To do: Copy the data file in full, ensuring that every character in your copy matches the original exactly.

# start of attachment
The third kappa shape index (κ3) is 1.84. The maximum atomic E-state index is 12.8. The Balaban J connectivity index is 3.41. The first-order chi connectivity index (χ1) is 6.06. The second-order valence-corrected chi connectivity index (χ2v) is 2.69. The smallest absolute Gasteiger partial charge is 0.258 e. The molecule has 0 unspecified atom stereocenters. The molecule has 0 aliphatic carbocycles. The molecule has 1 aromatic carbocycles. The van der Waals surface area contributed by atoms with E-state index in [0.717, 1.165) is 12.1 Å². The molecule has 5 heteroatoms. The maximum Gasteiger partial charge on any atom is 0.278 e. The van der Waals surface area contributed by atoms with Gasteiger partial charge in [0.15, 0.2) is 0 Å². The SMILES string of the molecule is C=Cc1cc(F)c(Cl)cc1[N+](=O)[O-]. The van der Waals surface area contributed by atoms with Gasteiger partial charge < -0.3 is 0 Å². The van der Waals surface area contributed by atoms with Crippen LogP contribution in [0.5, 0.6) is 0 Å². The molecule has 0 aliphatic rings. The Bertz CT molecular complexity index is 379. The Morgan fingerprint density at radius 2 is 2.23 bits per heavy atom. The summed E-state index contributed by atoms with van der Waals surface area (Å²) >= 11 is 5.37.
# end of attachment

The third kappa shape index (κ3) is 1.84. The maximum atomic E-state index is 12.8. The Balaban J connectivity index is 3.41. The first-order chi connectivity index (χ1) is 6.06. The second-order valence-corrected chi connectivity index (χ2v) is 2.69. The smallest absolute Gasteiger partial charge is 0.258 e. The molecule has 0 unspecified atom stereocenters. The molecule has 0 aliphatic carbocycles. The molecule has 1 aromatic carbocycles. The van der Waals surface area contributed by atoms with E-state index in [0.717, 1.165) is 12.1 Å². The molecule has 5 heteroatoms. The maximum Gasteiger partial charge on any atom is 0.278 e. The van der Waals surface area contributed by atoms with Gasteiger partial charge in [0.15, 0.2) is 0 Å². The SMILES string of the molecule is C=Cc1cc(F)c(Cl)cc1[N+](=O)[O-]. The van der Waals surface area contributed by atoms with Gasteiger partial charge < -0.3 is 0 Å². The van der Waals surface area contributed by atoms with Crippen LogP contribution in [0.5, 0.6) is 0 Å². The molecule has 0 aliphatic rings. The Bertz CT molecular complexity index is 379. The Morgan fingerprint density at radius 2 is 2.23 bits per heavy atom. The summed E-state index contributed by atoms with van der Waals surface area (Å²) >= 11 is 5.37.